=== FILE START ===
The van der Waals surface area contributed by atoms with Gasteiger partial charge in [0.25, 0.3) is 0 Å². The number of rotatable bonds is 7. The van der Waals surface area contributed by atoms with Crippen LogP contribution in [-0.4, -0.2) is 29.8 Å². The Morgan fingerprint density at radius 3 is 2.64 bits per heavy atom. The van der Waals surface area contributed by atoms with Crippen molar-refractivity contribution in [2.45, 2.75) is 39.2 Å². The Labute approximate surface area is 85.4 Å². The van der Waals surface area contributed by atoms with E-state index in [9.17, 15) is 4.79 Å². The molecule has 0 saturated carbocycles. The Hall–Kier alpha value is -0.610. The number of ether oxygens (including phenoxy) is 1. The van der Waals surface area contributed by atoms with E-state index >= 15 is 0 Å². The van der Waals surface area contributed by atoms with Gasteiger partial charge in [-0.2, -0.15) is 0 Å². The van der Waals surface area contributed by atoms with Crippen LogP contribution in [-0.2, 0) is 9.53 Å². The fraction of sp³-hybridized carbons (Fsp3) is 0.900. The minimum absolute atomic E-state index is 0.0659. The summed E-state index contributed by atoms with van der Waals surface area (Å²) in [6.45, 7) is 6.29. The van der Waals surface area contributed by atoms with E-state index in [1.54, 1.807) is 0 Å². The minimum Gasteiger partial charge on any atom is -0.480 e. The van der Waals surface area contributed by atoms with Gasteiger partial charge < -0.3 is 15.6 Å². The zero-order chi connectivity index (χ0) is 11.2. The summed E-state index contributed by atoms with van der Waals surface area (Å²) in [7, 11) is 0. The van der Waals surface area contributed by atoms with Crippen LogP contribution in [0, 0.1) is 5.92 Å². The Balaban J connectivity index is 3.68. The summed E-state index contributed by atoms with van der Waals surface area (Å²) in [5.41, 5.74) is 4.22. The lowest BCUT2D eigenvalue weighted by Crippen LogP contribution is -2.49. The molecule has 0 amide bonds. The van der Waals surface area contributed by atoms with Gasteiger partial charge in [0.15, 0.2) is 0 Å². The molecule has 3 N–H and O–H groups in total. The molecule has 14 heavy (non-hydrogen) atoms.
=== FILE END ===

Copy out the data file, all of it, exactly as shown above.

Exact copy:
The van der Waals surface area contributed by atoms with Gasteiger partial charge in [0.25, 0.3) is 0 Å². The number of rotatable bonds is 7. The van der Waals surface area contributed by atoms with Crippen LogP contribution in [-0.4, -0.2) is 29.8 Å². The Morgan fingerprint density at radius 3 is 2.64 bits per heavy atom. The van der Waals surface area contributed by atoms with Crippen molar-refractivity contribution in [2.45, 2.75) is 39.2 Å². The Labute approximate surface area is 85.4 Å². The van der Waals surface area contributed by atoms with E-state index in [9.17, 15) is 4.79 Å². The molecule has 0 saturated carbocycles. The Hall–Kier alpha value is -0.610. The number of ether oxygens (including phenoxy) is 1. The van der Waals surface area contributed by atoms with E-state index >= 15 is 0 Å². The van der Waals surface area contributed by atoms with Gasteiger partial charge in [-0.2, -0.15) is 0 Å². The van der Waals surface area contributed by atoms with Crippen LogP contribution in [-0.2, 0) is 9.53 Å². The fraction of sp³-hybridized carbons (Fsp3) is 0.900. The minimum absolute atomic E-state index is 0.0659. The summed E-state index contributed by atoms with van der Waals surface area (Å²) in [6.45, 7) is 6.29. The van der Waals surface area contributed by atoms with E-state index in [1.54, 1.807) is 0 Å². The minimum Gasteiger partial charge on any atom is -0.480 e. The van der Waals surface area contributed by atoms with Gasteiger partial charge < -0.3 is 15.6 Å². The zero-order chi connectivity index (χ0) is 11.2. The summed E-state index contributed by atoms with van der Waals surface area (Å²) in [7, 11) is 0. The van der Waals surface area contributed by atoms with Crippen LogP contribution in [0, 0.1) is 5.92 Å². The Balaban J connectivity index is 3.68. The summed E-state index contributed by atoms with van der Waals surface area (Å²) in [5.41, 5.74) is 4.22. The lowest BCUT2D eigenvalue weighted by Crippen LogP contribution is -2.49. The molecule has 0 amide bonds. The van der Waals surface area contributed by atoms with Gasteiger partial charge in [0.15, 0.2) is 0 Å². The molecule has 3 N–H and O–H groups in total. The molecule has 14 heavy (non-hydrogen) atoms.